How exciting! You got a new computer for Christmas. It’s sleek, shiny, and so much faster than what you had before. That’s great, but it doesn’t mean you should leave it untouched. This article shares several steps you might take to secure your data and keep that new device in tip-top shape.
First things first. Before even logging into a personal email or other top sites, you’ll want to update the operating system (OS). Yes, most computers come out of the box with Windows, but you can’t know when that item was boxed. There could be important updates that you don’t want to miss.
You’ll also want to install the latest drivers. Different hardware on your computer can need specialized drivers from the manufacturer. Gamers, for instance, may want to ensure they download the latest to boost performance. Just make sure you get any new drivers from a reputable site, not some generic driver updater site that will package in malware!
While you’re doing all this uploading and upgrading, also look to remove the junk that may have come on the computer. It’s no longer as common, but manufacturers can reduce costs to the consumer by pre-installing software.
You might not have any need for the tools that come already installed. Meanwhile, they slow down your computer. Remove the clutter to improve your computer’s processing. Head to your PC’s Control Panel and look to uninstall programs and utilities that you don’t want. Be careful, though. Just because you don’t know what it is doesn’t mean it’s not serving a valuable purpose.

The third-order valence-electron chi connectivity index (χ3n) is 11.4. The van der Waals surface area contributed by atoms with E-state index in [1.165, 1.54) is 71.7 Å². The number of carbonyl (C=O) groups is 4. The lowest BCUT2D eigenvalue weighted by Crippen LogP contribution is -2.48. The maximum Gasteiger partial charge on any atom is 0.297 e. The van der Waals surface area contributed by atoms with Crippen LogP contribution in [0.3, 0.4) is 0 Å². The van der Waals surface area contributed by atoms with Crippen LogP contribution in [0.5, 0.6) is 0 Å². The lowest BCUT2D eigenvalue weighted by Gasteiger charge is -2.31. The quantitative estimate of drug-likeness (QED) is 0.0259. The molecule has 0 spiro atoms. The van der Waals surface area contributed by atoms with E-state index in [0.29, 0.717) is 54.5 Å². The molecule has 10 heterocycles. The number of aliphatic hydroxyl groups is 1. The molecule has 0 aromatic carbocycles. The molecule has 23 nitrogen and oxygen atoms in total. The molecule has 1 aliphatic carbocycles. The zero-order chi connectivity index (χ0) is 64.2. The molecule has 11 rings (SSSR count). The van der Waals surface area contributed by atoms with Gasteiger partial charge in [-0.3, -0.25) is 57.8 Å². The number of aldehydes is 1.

Starting out on a new computer is also a great time to set up the free software. For many of us this includes:
- Google Chrome – the internet browser;
- VLC – a multimedia player;
- FoxIt Reader – to create, edit, sign, and secure PDFs;
- 7Zip – used for archiving files.
Involving an IT expert
If you had a great sales experience, you may not want to seek IT help with your new computer. Still, it can prove useful.
Your new computer may also need BIOS updates. Again, the hardware was current when your computer was boxed up but may be lacking the latest by the time it gets to you. A note of caution: this is not an update to do alone. BIOS updates don’t add new features, security patches, or performance improvements, but they may fix a bug with a piece of hardware or add support for your central processing unit (CPU). These updates can be risky if done incorrectly, so work with an IT tech.
Talk also with an IT tech about the best data backup plan for your needs. You’ll be creating important documents, downloading sensitive data, and uploading valued images. Don’t risk their security by failing to back up.
IT support will also suggest the best security tool for you to use to protect against malware. With so many free and fee-based third-party alternatives to Windows Defender, you may want help deciding on the best one.
We’re here to help you get the most out of your new computer. Or, if you’re not sure yet which one to buy, we can consult with you on that, too. Contact us today at (515)422-1995!